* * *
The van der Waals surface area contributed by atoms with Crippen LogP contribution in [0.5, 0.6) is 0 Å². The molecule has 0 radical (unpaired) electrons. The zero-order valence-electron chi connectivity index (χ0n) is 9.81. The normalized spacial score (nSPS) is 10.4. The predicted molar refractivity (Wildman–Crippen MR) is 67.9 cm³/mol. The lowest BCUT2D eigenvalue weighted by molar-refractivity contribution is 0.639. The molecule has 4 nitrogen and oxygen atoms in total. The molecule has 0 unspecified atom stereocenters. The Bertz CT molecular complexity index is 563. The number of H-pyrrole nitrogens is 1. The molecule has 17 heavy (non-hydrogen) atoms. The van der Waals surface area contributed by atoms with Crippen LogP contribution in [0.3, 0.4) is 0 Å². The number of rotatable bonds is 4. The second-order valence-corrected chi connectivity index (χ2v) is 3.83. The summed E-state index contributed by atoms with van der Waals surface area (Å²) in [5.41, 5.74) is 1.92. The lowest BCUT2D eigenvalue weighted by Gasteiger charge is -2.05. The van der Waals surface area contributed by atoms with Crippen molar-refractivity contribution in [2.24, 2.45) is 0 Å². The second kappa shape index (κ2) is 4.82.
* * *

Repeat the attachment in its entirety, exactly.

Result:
The van der Waals surface area contributed by atoms with Crippen LogP contribution in [0.5, 0.6) is 0 Å². The molecule has 0 radical (unpaired) electrons. The zero-order valence-electron chi connectivity index (χ0n) is 9.81. The normalized spacial score (nSPS) is 10.4. The predicted molar refractivity (Wildman–Crippen MR) is 67.9 cm³/mol. The lowest BCUT2D eigenvalue weighted by molar-refractivity contribution is 0.639. The molecule has 4 nitrogen and oxygen atoms in total. The molecule has 0 unspecified atom stereocenters. The Bertz CT molecular complexity index is 563. The number of H-pyrrole nitrogens is 1. The molecule has 17 heavy (non-hydrogen) atoms. The van der Waals surface area contributed by atoms with Crippen LogP contribution in [0.3, 0.4) is 0 Å². The number of rotatable bonds is 4. The second-order valence-corrected chi connectivity index (χ2v) is 3.83. The summed E-state index contributed by atoms with van der Waals surface area (Å²) in [5.41, 5.74) is 1.92. The lowest BCUT2D eigenvalue weighted by Gasteiger charge is -2.05. The van der Waals surface area contributed by atoms with Crippen molar-refractivity contribution in [2.24, 2.45) is 0 Å². The second kappa shape index (κ2) is 4.82.